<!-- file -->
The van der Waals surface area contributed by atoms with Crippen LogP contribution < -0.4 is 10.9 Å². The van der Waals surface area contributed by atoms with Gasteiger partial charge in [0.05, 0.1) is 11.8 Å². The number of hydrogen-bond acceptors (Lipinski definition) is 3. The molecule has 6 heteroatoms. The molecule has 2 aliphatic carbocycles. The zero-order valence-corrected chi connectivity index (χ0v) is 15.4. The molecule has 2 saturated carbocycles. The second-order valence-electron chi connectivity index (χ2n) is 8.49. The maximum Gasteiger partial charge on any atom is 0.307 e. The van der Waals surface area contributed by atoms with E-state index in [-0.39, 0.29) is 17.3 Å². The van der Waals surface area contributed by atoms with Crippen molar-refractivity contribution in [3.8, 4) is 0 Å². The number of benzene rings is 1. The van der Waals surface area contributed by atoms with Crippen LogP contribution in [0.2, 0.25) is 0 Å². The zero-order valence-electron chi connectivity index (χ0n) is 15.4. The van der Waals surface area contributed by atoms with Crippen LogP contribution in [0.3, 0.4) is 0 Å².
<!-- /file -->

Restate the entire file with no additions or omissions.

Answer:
The van der Waals surface area contributed by atoms with Crippen LogP contribution < -0.4 is 10.9 Å². The van der Waals surface area contributed by atoms with Gasteiger partial charge in [0.05, 0.1) is 11.8 Å². The number of hydrogen-bond acceptors (Lipinski definition) is 3. The molecule has 6 heteroatoms. The molecule has 2 aliphatic carbocycles. The zero-order valence-corrected chi connectivity index (χ0v) is 15.4. The molecule has 2 saturated carbocycles. The second-order valence-electron chi connectivity index (χ2n) is 8.49. The maximum Gasteiger partial charge on any atom is 0.307 e. The van der Waals surface area contributed by atoms with E-state index in [-0.39, 0.29) is 17.3 Å². The van der Waals surface area contributed by atoms with Crippen molar-refractivity contribution in [3.8, 4) is 0 Å². The number of benzene rings is 1. The van der Waals surface area contributed by atoms with Crippen LogP contribution in [0.2, 0.25) is 0 Å². The zero-order valence-electron chi connectivity index (χ0n) is 15.4. The van der Waals surface area contributed by atoms with Crippen LogP contribution in [0.3, 0.4) is 0 Å².